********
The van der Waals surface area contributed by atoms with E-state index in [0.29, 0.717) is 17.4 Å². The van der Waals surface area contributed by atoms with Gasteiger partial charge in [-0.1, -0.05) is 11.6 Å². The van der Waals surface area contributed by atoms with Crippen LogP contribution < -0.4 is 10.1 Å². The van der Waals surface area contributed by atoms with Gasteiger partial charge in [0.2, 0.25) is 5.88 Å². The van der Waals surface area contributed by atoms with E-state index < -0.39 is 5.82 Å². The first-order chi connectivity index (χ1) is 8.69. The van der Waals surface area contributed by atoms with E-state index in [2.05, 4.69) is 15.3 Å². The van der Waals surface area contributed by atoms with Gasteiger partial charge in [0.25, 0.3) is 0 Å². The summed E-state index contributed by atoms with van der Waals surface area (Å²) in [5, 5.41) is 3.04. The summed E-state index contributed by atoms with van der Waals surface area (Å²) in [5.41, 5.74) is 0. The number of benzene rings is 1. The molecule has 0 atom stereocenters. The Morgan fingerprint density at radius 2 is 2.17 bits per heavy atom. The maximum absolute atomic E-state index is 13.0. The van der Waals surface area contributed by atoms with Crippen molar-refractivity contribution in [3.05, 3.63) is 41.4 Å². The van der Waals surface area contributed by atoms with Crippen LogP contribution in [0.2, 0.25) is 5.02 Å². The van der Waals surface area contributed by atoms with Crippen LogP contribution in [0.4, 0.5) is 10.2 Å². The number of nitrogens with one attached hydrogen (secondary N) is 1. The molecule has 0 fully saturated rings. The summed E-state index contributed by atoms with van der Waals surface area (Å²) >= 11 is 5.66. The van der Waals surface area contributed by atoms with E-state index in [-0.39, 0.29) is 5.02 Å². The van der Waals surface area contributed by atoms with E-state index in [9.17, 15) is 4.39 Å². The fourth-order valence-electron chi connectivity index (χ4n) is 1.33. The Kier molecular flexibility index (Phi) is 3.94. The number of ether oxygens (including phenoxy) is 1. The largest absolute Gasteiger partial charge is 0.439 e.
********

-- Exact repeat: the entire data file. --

The van der Waals surface area contributed by atoms with E-state index in [0.29, 0.717) is 17.4 Å². The van der Waals surface area contributed by atoms with Gasteiger partial charge in [-0.1, -0.05) is 11.6 Å². The van der Waals surface area contributed by atoms with Crippen LogP contribution < -0.4 is 10.1 Å². The van der Waals surface area contributed by atoms with Gasteiger partial charge in [0.2, 0.25) is 5.88 Å². The van der Waals surface area contributed by atoms with E-state index < -0.39 is 5.82 Å². The first-order chi connectivity index (χ1) is 8.69. The van der Waals surface area contributed by atoms with E-state index in [2.05, 4.69) is 15.3 Å². The van der Waals surface area contributed by atoms with Gasteiger partial charge in [0.25, 0.3) is 0 Å². The summed E-state index contributed by atoms with van der Waals surface area (Å²) in [5, 5.41) is 3.04. The summed E-state index contributed by atoms with van der Waals surface area (Å²) in [5.41, 5.74) is 0. The number of benzene rings is 1. The molecule has 0 atom stereocenters. The Morgan fingerprint density at radius 2 is 2.17 bits per heavy atom. The maximum absolute atomic E-state index is 13.0. The van der Waals surface area contributed by atoms with Crippen molar-refractivity contribution in [3.05, 3.63) is 41.4 Å². The van der Waals surface area contributed by atoms with Crippen LogP contribution in [0.2, 0.25) is 5.02 Å². The van der Waals surface area contributed by atoms with Crippen LogP contribution in [0.4, 0.5) is 10.2 Å². The number of nitrogens with one attached hydrogen (secondary N) is 1. The molecule has 0 fully saturated rings. The summed E-state index contributed by atoms with van der Waals surface area (Å²) >= 11 is 5.66. The van der Waals surface area contributed by atoms with E-state index in [-0.39, 0.29) is 5.02 Å². The van der Waals surface area contributed by atoms with E-state index in [9.17, 15) is 4.39 Å². The fourth-order valence-electron chi connectivity index (χ4n) is 1.33. The Kier molecular flexibility index (Phi) is 3.94. The number of ether oxygens (including phenoxy) is 1. The largest absolute Gasteiger partial charge is 0.439 e.